Enjoying the sun responsibly has other benefits. Sunlight releases serotonin (the feel-good hormone) and triggers the synthesis of vitamin D, which can help prevent osteoporosis. Of course, always enjoy the sun by protecting yourself with broad spectrum sunscreen, a hat and sunglasses.
#7 Taking a yoga position…
A yoga pose, in fact. Yoga can relieve stress, improve your mood and sleep, reduce pain, and much more. But what if there are no classes available near you that allow for social distancing or you’re not ready to undertake a full hour of virtual contortions in your living room?
Just as a breath can change your state of mind, a yoga position can also turn the tide. The upside-down dog pose is a good example. “You relax when you assume this position upside down,” says Julia Chester.
Stretching before bed can help you sleep well, which is another way to combat stress. Try sitting with your feet planted together. Place your right hand next to your right hip and lean to the right while you raise your left arm above your head. Do the same on both sides or lie down with your feet planted together. Place your hands on your stomach and simply breathe.
#8 Making a mocktail
Who says you have to drink alcohol to relax? You can make your own mocktail or try this one from Fanny Chu, bartender at Donna Brooklyn Cocktail Bar.
In a shaker filled with ice cubes:
Pour in 2 ounces of watermelon juice;
3/4 ounce sweetened sliced pickle brine and half an ounce lime juice.
Shake and pour into a Collins glass with ice.
Add tonic soda, stir and garnish the glass with a cucumber slice.
“Like a cocktail, you create a perfect balance of sweet, salty, tart and bitter. When watermelon is in season,” explains Fanny Chu, “there’s no need to add sugar because there will be some naturally.”
Or opt for a “ready-to-drink” solution
In need of inspiration? Amanda Beaver recommends choosing a “ready-to-drink” drink from the store – kombucha, for example. Your favorite flavor of carbonated water can replicate the effects of alcohol by adding lime, like in a margarita. Craft beers also have alcohol-free versions, says Julia Chester.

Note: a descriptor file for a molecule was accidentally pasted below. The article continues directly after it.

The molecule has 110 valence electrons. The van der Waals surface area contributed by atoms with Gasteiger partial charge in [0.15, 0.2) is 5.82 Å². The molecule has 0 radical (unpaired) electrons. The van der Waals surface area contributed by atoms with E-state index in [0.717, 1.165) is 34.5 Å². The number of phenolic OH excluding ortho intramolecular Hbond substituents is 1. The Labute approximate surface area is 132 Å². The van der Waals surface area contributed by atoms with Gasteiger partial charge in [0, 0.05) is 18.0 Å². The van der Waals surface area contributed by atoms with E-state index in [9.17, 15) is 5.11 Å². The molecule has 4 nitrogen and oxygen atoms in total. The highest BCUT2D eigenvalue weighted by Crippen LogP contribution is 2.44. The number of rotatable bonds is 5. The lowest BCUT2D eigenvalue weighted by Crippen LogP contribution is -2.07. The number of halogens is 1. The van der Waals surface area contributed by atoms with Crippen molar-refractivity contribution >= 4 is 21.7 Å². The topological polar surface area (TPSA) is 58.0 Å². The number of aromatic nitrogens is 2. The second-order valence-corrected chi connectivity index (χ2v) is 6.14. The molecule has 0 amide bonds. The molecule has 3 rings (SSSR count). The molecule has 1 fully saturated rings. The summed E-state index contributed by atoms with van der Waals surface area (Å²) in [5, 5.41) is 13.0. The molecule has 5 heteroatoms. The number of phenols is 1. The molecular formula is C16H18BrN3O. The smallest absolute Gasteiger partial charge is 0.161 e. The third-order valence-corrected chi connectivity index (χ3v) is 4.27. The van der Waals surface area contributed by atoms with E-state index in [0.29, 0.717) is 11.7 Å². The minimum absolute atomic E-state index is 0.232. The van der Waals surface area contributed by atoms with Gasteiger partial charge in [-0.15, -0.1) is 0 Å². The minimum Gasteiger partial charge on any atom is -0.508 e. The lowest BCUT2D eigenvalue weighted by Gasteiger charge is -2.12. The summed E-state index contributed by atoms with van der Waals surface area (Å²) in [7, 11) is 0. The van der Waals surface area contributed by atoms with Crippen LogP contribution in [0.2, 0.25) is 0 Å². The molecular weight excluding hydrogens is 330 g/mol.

#9 Organize a Zoom meeting without alcohol
You can do a lot more than drink via Zoom. “Through Zoom, people have played games, cooked and shared the same meal with friends, watched Broadway shows,” says Brittany LeMonda. Even without alcohol, there’s a lot we can do via Zoom and other technologies.”
We do it first and foremost to maintain social connections that are so important to our health. Loneliness has been linked to high blood pressure, heart disease, infections and cognitive problems. Maintaining a network during the pandemic may take extra effort, but there are creative ways to do it. The pandemic has even provided us with new opportunities to connect through virtual classes, poetry readings, book clubs and music events. And don’t forget the good old-fashioned phone and video calls to counteract isolation.
#10 Turn off notifications on the phone
“It’s important for everyone to be aware of what’s going on, but you can quickly get inundated with information,” says Brittany LeMonda. Especially when you’re bombarded with social media alerts on your phone, computer and maybe even your smartwatch. And much of that information is distorted. “If you’ve ever played the phone game, you know that the message at the start is not the same at the finish.” The easiest way to avoid this information bombardment? Limit the amount of time you spend on social media and news feeds, and take the time to choose reliable news sources.
“It’s probably impossible to avoid notifications completely,” says Brittany LeMonda. I recommend turning them off at night before bed so you have time to decompress and get a good night’s sleep. Ideally, your bedtime ritual will be two hours, including drinking tea, relaxing, grooming, getting ready for the next day.”
Also, take breaks from notifications throughout the day by putting your phone away or putting it on airplane mode.